Primula chionantha subsp. chionantha

Primulaceae

 

Habitat: cool, moist places, part shade

 

Soil: humus-rich, moist but not waterlogged

 

Height: 60 cm

 

Flowering: late spring and early summer

 

Width: 25 cm

  primula_chionantha.jpg   primula_chionantha4.jpg    


  Primula chionantha subsp. chionantha   Primula chionantha subsp. chionantha    

The Crystallophlomis section (often referred to as Nivalid primulas) consists of plants with long, more or less narrow leaves, generally upright, usually with white or pale yellow farina underneath. Each plant may have several flower stems, with one, two or three whorls of flowers, pink, purple, white or cream. In winter they form robust resting buds at ground level, and in the wild these would be covered with snow for a long time. The long, occasionally hot summers and too-warm winters make some of these plants difficult to grow in Britain, but others are long-lived, good garden plants. This section has a subsection Maximowiczii, which we list as a separate group of plants.

Primula chionantha subsp. chionantha is a robust plant 60 cm or more tall, with several whorls of white flowers.
PCH-1
1 litre pot £6.00

Primula Crystallophlomis section (nivales) - some other suggestions
primula_brevicula.jpg Primula brevicula is related to the well-known Primula chionantha subsp. sinopurpurea, but is smaller, with narrow leaves. It can make a good clump quite quickly, and it can equally well disappear without warning. It should be kept cool, and not too wet in winter, and probably splitting the clumps would prevent loss.
primula_chionantha.jpg Primula chionantha is a robust plant 60 cm or more tall, with several whorls of white or purple flowers.
primula_chionantha3.jpg Primula chionantha subsp. sinopurpurea has one or two (occasionally three) whorls of lovely bright purple flowers, with a pale eye. It is one of the easiest to grow in this section, and we have had plants that have grown and flowered for many years in our garden. The clump of leaves are attractive in their own right, covered with farina, and holding fairly upright, making a cone through which the flower stems arise.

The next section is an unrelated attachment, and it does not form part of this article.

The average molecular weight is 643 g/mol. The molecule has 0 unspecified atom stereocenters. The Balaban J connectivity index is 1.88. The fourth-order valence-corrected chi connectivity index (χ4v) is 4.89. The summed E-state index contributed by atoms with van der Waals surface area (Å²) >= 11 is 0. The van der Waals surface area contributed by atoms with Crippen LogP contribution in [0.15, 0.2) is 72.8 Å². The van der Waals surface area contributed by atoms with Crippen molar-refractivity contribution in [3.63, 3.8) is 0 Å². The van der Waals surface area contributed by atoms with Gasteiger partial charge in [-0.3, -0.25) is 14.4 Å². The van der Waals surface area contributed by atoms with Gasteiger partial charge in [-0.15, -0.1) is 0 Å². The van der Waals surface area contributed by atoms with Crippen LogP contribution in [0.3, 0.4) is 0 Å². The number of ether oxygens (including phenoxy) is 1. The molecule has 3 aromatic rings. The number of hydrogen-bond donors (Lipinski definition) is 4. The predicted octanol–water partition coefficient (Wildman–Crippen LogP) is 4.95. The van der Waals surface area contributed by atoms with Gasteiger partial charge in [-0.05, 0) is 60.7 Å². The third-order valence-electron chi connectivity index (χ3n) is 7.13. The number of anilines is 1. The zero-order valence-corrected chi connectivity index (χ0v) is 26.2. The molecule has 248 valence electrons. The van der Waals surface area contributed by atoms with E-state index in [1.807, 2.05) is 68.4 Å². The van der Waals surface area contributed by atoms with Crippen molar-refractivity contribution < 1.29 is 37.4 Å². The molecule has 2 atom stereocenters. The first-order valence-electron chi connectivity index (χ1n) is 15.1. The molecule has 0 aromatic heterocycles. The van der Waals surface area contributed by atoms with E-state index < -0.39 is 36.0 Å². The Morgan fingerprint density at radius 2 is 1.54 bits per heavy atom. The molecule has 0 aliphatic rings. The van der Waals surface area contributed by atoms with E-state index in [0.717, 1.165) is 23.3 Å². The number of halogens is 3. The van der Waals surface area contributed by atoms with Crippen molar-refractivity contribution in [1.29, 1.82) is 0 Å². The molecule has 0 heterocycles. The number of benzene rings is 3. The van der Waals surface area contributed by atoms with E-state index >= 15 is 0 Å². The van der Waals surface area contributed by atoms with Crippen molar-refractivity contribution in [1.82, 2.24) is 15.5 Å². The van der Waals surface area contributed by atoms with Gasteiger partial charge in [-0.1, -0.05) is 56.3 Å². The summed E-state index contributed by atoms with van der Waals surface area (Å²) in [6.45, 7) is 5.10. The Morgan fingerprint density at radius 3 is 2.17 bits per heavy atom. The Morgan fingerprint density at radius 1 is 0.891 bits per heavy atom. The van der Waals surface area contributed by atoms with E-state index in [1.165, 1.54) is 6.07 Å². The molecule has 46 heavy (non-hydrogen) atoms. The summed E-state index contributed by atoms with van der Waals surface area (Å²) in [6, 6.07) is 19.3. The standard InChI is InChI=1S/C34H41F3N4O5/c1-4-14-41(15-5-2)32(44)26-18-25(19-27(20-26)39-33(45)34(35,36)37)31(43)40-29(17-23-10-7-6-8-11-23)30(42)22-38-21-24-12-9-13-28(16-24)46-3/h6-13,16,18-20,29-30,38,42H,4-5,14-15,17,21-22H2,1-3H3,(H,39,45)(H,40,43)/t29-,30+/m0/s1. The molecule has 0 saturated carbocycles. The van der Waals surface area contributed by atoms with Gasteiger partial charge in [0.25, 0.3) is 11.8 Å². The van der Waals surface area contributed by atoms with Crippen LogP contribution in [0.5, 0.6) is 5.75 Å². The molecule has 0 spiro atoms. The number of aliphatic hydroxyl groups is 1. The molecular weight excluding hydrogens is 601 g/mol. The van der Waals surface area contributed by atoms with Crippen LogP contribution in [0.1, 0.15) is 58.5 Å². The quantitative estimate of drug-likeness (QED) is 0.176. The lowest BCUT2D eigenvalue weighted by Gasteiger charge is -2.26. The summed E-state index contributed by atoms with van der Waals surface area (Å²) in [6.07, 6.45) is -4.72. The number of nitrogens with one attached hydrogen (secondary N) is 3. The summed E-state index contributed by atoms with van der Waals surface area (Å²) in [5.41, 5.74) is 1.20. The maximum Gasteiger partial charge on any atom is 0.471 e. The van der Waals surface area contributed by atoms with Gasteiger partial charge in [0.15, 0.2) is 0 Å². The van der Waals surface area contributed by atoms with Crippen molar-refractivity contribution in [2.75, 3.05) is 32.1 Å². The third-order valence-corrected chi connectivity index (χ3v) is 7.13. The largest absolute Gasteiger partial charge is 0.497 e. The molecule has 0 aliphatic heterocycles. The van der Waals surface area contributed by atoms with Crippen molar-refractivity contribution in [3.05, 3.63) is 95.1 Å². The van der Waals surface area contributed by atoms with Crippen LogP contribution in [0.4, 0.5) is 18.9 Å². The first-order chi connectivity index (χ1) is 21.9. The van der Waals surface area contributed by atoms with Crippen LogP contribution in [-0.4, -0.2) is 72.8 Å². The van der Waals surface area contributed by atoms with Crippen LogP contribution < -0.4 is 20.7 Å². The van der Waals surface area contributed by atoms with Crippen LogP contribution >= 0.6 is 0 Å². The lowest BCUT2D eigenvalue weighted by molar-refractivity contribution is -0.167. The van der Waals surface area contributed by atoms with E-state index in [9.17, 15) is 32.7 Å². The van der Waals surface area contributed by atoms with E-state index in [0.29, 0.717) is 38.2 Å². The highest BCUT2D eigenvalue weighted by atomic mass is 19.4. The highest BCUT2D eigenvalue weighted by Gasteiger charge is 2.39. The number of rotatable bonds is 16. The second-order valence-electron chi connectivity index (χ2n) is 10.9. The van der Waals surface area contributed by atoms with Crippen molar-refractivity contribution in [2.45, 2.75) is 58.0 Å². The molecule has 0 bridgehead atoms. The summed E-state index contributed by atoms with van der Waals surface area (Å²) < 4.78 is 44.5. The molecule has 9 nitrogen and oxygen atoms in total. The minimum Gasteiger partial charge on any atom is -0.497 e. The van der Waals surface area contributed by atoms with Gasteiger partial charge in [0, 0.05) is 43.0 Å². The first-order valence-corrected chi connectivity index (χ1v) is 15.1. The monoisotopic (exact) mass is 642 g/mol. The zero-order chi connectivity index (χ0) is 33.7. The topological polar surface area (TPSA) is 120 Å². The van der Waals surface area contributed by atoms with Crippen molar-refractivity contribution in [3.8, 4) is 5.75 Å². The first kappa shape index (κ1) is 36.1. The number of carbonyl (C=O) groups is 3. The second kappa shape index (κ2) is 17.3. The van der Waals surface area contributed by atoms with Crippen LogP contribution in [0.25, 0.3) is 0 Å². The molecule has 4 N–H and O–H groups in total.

invisible.gif Primula crystallophlomis sect. has long, narrow leaves, which may identify it as sub-species sinoplantaginea, but the taxonomy of these plants is not well defined. It has one or two whorls of flowers, light purple.
invisible.gif Primula graminifolia is one of several small species with narrow, strap-like leaves (the name means grassy leaves). It has a whorl with few pale purply-pink flowers with a white eye.
invisible.gif Primula longipes comes from eastern Turkey, where it grows along streams, usually where it is very wet. It has long leaves, with meal on the underside, and one or two whorls of scented, pink-purple flowers with a clear white eye.
primula_minor.jpg Primula minor is a species that is rarely seen in cultivation, but it is a beautiful, vigorous, small member of the section. It has very narrow (just 6 mm wide) leaves, and short stems with a whorl of wide-open, pink flowers. Each plant rapidly becomes a thicket (up to 20 crowns in 18 months from seed). Flowering is over an extremely long period; some years we have not been without flowers from mid March to at least the end of July.
primula_orbicularis_ssse.jpg Primula orbicularis is a beautiful relative of Primula chionantha, with soft, yellow flowers, deeper yellow towards the centre, in a single umbel. Recently reintroduced to cultivation, it has been grown and flowered well, but we find that it does not persist in sites where Primula chionantha flourishes. Perhaps it needs more moisture.